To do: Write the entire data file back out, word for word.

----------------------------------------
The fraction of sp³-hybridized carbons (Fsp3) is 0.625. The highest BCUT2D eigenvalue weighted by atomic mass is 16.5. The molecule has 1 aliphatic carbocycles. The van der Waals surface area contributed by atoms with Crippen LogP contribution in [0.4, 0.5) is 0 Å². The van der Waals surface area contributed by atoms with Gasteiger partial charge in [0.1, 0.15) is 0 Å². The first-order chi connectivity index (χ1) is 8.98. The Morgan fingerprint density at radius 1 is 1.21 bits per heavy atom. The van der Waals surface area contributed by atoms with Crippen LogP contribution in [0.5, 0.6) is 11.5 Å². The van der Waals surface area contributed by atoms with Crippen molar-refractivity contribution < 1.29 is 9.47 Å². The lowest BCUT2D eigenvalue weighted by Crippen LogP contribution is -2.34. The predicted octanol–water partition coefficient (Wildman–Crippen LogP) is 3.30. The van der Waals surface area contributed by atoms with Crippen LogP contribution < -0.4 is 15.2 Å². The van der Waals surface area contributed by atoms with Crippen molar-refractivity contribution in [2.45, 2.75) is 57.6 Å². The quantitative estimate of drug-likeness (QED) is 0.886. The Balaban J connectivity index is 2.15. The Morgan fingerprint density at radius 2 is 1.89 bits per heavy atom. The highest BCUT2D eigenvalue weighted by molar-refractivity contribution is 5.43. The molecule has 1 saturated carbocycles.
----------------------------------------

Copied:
The fraction of sp³-hybridized carbons (Fsp3) is 0.625. The highest BCUT2D eigenvalue weighted by atomic mass is 16.5. The molecule has 1 aliphatic carbocycles. The van der Waals surface area contributed by atoms with Crippen LogP contribution in [0.4, 0.5) is 0 Å². The van der Waals surface area contributed by atoms with Gasteiger partial charge in [0.1, 0.15) is 0 Å². The first-order chi connectivity index (χ1) is 8.98. The Morgan fingerprint density at radius 1 is 1.21 bits per heavy atom. The van der Waals surface area contributed by atoms with Crippen LogP contribution in [0.5, 0.6) is 11.5 Å². The van der Waals surface area contributed by atoms with Crippen molar-refractivity contribution < 1.29 is 9.47 Å². The lowest BCUT2D eigenvalue weighted by Crippen LogP contribution is -2.34. The predicted octanol–water partition coefficient (Wildman–Crippen LogP) is 3.30. The van der Waals surface area contributed by atoms with Crippen LogP contribution < -0.4 is 15.2 Å². The van der Waals surface area contributed by atoms with Crippen molar-refractivity contribution in [2.45, 2.75) is 57.6 Å². The quantitative estimate of drug-likeness (QED) is 0.886. The Balaban J connectivity index is 2.15. The Morgan fingerprint density at radius 2 is 1.89 bits per heavy atom. The highest BCUT2D eigenvalue weighted by molar-refractivity contribution is 5.43. The molecule has 1 saturated carbocycles.